Priorities



With the economy in the toilet what is the White House’s top priority?


W.H. pushes back hard at Suskind

The White House launched an aggressive response to a forthcoming book that chronicles internal dissent and second-guessing of President Barack Obama by his own staff and presents Obama as a conflicted, sometimes wavering leader.

Administration officials assert that “Confidence Men: Wall Street, Washington, and the Education of a President” by Ron Suskind is infested with errors, both big (what they characterize as misquotations and distorted narratives) and small (several names, a birthdate, a publication date, an employer, an unemployment rate, etc.) and gives a distorted and inaccurate picture of the White House under Obama.

[…]

“Books like these tend to take the normal day to day activities of governing and infuse them with drama, palace intrigue and salacious details based on anonymous accounts,” White House communications director Dan Pfeiffer said in an email.

But beyond the palace intrigue, Suskind’s book portrays Obama as uncertain and second-guessing himself.

“During so many days of crisis in his first two years,” the author writes, “Obama often felt that performance pressure — having to play the part of president, in charge and confident, each day, in front of his seasoned, combative, prideful team, many of whom had, all together, recently served another president.

“As he confided to one of his closest advisers, after a private display of uncertainty, ‘I can’t let people see that, I don’t want the staff to see that. … But I get up every morning. It’s a heavy burden.’”

No White House would want such an image of the boss to take hold as a reelection campaign began. But some of the book’s most intriguing quotes come from Obama himself.

Suskind quoted Obama as saying in the interview, on Feb. 14: “The area in my presidency where I think my management and understanding of the presidency evolved most, and where I think we made the most mistakes, was less on the policy front and more on the communications front.

“I think one of the criticisms that is absolutely legitimate about my first two years was that I was very comfortable with a technocratic approach to government … a series of problems to be solved. …

“Carter, Clinton and I all have sort of the disease of being policy wonks. … I think that if you get too consumed with that you lose sight of the larger issue. … The reorganization that’s taken place here is one that is much more geared to those [leadership] functions.”


Every president worries about their image, but Obama is the first one to be obsessed with it.

Of course when image is all you have . . .


Advertisements
This entry was posted in Uncategorized. Bookmark the permalink.

10 Responses to Priorities

  1. Mary says:

    They’re so worried, they recruited Bill Clinton to be the administration spokesman on all the Sunday shows.

    You know, Bill Clinton—the guy they called racist in the primaries. (snort)

    • imustprotest says:

      I saw Bill Clinton on Face the Nation this morning. His hands were shaking. I’m worried about him.
      😦

      • ralphb says:

        I hear he’s a vegan now. Maybe he just needs a good steak.

        • imustprotest says:

          Maybe! He was so cute when Bob Scheiffer asked him about the Dick Cheney comment that Hillary would have been better than Obama. First, he smiled and talked about how proud he was of Hillary and how happy he was when people noticed what a great job she was doing. Then he said that Cheney was a good politician who was trying to cause trouble in the Democratic party. Bill is so good. They had a split screen when Bill was talking about Obama’s job’s bill. Bill on the left and video of The One speechifying on the stump. The contrast is stunning. If they’re trying to help Obie, they really shouldn’t do that!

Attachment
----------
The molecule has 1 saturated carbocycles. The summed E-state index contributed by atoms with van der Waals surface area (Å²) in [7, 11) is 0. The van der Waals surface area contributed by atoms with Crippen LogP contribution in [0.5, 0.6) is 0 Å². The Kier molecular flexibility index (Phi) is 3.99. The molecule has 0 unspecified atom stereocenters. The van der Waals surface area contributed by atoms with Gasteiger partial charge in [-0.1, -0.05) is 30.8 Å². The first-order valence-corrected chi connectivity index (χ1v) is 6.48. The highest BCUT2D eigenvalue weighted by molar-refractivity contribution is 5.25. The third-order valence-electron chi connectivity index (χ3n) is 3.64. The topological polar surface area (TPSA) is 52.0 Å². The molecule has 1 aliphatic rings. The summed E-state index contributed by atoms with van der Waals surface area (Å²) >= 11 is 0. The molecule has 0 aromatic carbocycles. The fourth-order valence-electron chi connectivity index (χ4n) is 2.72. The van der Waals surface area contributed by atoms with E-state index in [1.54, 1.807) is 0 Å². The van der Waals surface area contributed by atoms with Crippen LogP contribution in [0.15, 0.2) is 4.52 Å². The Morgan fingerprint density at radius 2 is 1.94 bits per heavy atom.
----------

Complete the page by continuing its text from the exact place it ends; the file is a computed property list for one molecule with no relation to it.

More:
• Mary says:

      Oh…..and guess who was on Fareed Zakaria’s show talking about how to create jobs for Americans?

      Jeffrey Immelt, of offshore GE fame.

      He’s the best they had?

  2. trist says:

    Administration officials assert that “Confidence Men: Wall Street, Washington, and the Education of a President” by Ron Suskind is infested with errors, both big (what they characterize as misquotations and distorted narratives) and small (several names, a birthdate, a publication date, an employer, an unemployment rate, etc.) and gives a distorted and inaccurate picture of the White House under Obama.

    Oooh, do you think the one might actually refer to the book as a…gulp….fairytale at some point?

  3. ralphb says:

    Ever-increasing tax breaks for U.S. families eclipse benefits for special interests

    I don’t buy this in it’s entirety but it does tell us who will wind up paying for the debt/deficit no matter who is in power.

    The number of tax breaks has nearly doubled since the last major tax overhaul 25 years ago, with lawmakers adding new benefits for children, college tuition, retirement savings and investment. At the same time, some long-standing breaks have exploded in value, such as the deduction for mortgage interest and the tax-free treatment of health-insurance premiums paid by employers.

    All told, federal taxpayers last year received $1.08 trillion in credits, deductions and other perks while paying $1.09 trillion in income taxes, according to government estimates.

    Only about 8 percent of those benefits went to corporations. (The write-off for corporate jets equals about .03 percent of the total.) The bulk went to private households, primarily upper-middle-class families that Obama has vowed to protect from new taxes.

Comments are closed.